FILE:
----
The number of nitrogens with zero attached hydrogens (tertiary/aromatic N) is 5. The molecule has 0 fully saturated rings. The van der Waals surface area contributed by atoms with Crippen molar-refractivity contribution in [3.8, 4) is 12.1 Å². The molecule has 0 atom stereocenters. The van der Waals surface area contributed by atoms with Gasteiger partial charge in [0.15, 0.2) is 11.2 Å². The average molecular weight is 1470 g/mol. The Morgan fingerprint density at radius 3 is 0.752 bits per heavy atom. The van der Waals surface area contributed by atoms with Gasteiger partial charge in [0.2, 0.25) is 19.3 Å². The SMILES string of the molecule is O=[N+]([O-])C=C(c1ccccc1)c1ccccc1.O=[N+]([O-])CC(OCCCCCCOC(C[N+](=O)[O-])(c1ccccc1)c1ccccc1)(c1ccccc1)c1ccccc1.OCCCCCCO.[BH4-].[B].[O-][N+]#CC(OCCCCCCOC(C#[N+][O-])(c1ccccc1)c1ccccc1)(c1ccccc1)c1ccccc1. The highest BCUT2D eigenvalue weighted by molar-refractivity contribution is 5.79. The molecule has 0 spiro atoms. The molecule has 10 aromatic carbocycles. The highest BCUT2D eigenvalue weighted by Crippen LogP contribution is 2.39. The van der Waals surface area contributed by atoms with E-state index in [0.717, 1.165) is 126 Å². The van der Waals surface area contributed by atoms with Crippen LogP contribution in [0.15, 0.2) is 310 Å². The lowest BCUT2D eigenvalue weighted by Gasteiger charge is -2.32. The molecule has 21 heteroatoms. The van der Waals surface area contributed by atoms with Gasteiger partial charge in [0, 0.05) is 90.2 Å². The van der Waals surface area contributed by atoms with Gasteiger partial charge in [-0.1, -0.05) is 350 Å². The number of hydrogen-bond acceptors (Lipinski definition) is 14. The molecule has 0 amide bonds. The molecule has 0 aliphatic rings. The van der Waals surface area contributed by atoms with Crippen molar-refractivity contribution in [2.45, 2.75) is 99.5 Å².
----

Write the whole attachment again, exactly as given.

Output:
The number of nitrogens with zero attached hydrogens (tertiary/aromatic N) is 5. The molecule has 0 fully saturated rings. The van der Waals surface area contributed by atoms with Crippen molar-refractivity contribution in [3.8, 4) is 12.1 Å². The molecule has 0 atom stereocenters. The van der Waals surface area contributed by atoms with Gasteiger partial charge in [0.15, 0.2) is 11.2 Å². The average molecular weight is 1470 g/mol. The Morgan fingerprint density at radius 3 is 0.752 bits per heavy atom. The van der Waals surface area contributed by atoms with Gasteiger partial charge in [0.2, 0.25) is 19.3 Å². The SMILES string of the molecule is O=[N+]([O-])C=C(c1ccccc1)c1ccccc1.O=[N+]([O-])CC(OCCCCCCOC(C[N+](=O)[O-])(c1ccccc1)c1ccccc1)(c1ccccc1)c1ccccc1.OCCCCCCO.[BH4-].[B].[O-][N+]#CC(OCCCCCCOC(C#[N+][O-])(c1ccccc1)c1ccccc1)(c1ccccc1)c1ccccc1. The highest BCUT2D eigenvalue weighted by molar-refractivity contribution is 5.79. The molecule has 0 spiro atoms. The molecule has 10 aromatic carbocycles. The highest BCUT2D eigenvalue weighted by Crippen LogP contribution is 2.39. The van der Waals surface area contributed by atoms with E-state index in [0.717, 1.165) is 126 Å². The van der Waals surface area contributed by atoms with Crippen LogP contribution in [0.15, 0.2) is 310 Å². The lowest BCUT2D eigenvalue weighted by Gasteiger charge is -2.32. The molecule has 21 heteroatoms. The van der Waals surface area contributed by atoms with Gasteiger partial charge in [0, 0.05) is 90.2 Å². The van der Waals surface area contributed by atoms with Gasteiger partial charge in [-0.1, -0.05) is 350 Å². The number of hydrogen-bond acceptors (Lipinski definition) is 14. The molecule has 0 amide bonds. The molecule has 0 aliphatic rings. The van der Waals surface area contributed by atoms with Crippen molar-refractivity contribution in [2.45, 2.75) is 99.5 Å².